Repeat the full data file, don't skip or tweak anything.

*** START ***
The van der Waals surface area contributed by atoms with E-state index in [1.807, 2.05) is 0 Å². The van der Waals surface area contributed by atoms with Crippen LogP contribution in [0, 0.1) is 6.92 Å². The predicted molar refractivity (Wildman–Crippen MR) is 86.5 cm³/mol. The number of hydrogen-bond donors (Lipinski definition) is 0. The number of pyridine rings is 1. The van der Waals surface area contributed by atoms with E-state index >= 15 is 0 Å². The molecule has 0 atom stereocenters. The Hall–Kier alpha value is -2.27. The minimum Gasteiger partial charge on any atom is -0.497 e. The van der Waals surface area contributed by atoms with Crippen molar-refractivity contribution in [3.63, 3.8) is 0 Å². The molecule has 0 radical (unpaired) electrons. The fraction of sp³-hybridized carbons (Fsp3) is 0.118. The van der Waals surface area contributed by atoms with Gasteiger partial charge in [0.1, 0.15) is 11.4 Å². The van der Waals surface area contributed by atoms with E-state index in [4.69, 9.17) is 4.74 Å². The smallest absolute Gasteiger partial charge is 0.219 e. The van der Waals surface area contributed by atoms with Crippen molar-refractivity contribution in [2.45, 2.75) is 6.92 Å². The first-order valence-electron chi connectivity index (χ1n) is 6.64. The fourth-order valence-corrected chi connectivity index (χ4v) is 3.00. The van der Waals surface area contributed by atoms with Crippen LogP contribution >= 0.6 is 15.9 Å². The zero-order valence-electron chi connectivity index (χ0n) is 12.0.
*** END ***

The van der Waals surface area contributed by atoms with E-state index in [1.807, 2.05) is 0 Å². The van der Waals surface area contributed by atoms with Crippen LogP contribution in [0, 0.1) is 6.92 Å². The predicted molar refractivity (Wildman–Crippen MR) is 86.5 cm³/mol. The number of hydrogen-bond donors (Lipinski definition) is 0. The number of pyridine rings is 1. The van der Waals surface area contributed by atoms with E-state index >= 15 is 0 Å². The molecule has 0 atom stereocenters. The Hall–Kier alpha value is -2.27. The minimum Gasteiger partial charge on any atom is -0.497 e. The van der Waals surface area contributed by atoms with Crippen molar-refractivity contribution in [3.63, 3.8) is 0 Å². The molecule has 0 radical (unpaired) electrons. The fraction of sp³-hybridized carbons (Fsp3) is 0.118. The van der Waals surface area contributed by atoms with Gasteiger partial charge in [0.1, 0.15) is 11.4 Å². The van der Waals surface area contributed by atoms with E-state index in [4.69, 9.17) is 4.74 Å². The smallest absolute Gasteiger partial charge is 0.219 e. The van der Waals surface area contributed by atoms with Crippen molar-refractivity contribution in [2.45, 2.75) is 6.92 Å². The first-order valence-electron chi connectivity index (χ1n) is 6.64. The fourth-order valence-corrected chi connectivity index (χ4v) is 3.00. The van der Waals surface area contributed by atoms with Crippen LogP contribution >= 0.6 is 15.9 Å². The zero-order valence-electron chi connectivity index (χ0n) is 12.0.